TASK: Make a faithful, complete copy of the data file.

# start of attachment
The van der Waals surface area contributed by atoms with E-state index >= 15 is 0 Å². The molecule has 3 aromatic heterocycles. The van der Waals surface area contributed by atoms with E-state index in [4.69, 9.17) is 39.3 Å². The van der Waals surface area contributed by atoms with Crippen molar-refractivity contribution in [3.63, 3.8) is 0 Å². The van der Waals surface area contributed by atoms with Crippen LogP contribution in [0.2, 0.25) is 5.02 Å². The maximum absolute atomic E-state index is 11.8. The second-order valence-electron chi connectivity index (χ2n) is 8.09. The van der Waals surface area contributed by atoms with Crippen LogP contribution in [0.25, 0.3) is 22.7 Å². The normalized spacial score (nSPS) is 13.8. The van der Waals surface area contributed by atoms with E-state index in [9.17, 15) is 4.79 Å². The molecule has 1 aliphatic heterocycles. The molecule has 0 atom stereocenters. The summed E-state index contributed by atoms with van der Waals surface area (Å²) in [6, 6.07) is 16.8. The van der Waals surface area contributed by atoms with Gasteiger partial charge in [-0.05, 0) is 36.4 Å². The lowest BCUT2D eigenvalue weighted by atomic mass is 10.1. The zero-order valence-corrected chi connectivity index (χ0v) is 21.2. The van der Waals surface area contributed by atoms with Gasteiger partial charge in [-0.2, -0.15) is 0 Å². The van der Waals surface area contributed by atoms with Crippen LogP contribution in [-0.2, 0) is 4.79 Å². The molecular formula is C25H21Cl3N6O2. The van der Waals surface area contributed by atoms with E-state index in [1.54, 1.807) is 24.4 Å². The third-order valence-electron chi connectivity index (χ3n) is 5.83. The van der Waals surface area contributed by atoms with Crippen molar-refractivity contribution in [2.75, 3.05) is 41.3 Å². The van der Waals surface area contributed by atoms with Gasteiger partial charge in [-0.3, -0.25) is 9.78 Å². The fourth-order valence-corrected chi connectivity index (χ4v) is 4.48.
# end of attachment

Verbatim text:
The van der Waals surface area contributed by atoms with E-state index >= 15 is 0 Å². The molecule has 3 aromatic heterocycles. The van der Waals surface area contributed by atoms with E-state index in [4.69, 9.17) is 39.3 Å². The van der Waals surface area contributed by atoms with Crippen molar-refractivity contribution in [3.63, 3.8) is 0 Å². The van der Waals surface area contributed by atoms with Crippen LogP contribution in [0.2, 0.25) is 5.02 Å². The maximum absolute atomic E-state index is 11.8. The second-order valence-electron chi connectivity index (χ2n) is 8.09. The van der Waals surface area contributed by atoms with Crippen LogP contribution in [0.25, 0.3) is 22.7 Å². The normalized spacial score (nSPS) is 13.8. The van der Waals surface area contributed by atoms with E-state index in [9.17, 15) is 4.79 Å². The molecule has 1 aliphatic heterocycles. The molecule has 0 atom stereocenters. The summed E-state index contributed by atoms with van der Waals surface area (Å²) in [6, 6.07) is 16.8. The van der Waals surface area contributed by atoms with Gasteiger partial charge in [-0.05, 0) is 36.4 Å². The lowest BCUT2D eigenvalue weighted by atomic mass is 10.1. The zero-order valence-corrected chi connectivity index (χ0v) is 21.2. The van der Waals surface area contributed by atoms with Gasteiger partial charge in [-0.2, -0.15) is 0 Å². The van der Waals surface area contributed by atoms with Crippen LogP contribution in [-0.2, 0) is 4.79 Å². The molecular formula is C25H21Cl3N6O2. The van der Waals surface area contributed by atoms with E-state index in [1.54, 1.807) is 24.4 Å². The third-order valence-electron chi connectivity index (χ3n) is 5.83. The van der Waals surface area contributed by atoms with Crippen molar-refractivity contribution in [2.75, 3.05) is 41.3 Å². The van der Waals surface area contributed by atoms with Gasteiger partial charge in [-0.3, -0.25) is 9.78 Å². The fourth-order valence-corrected chi connectivity index (χ4v) is 4.48.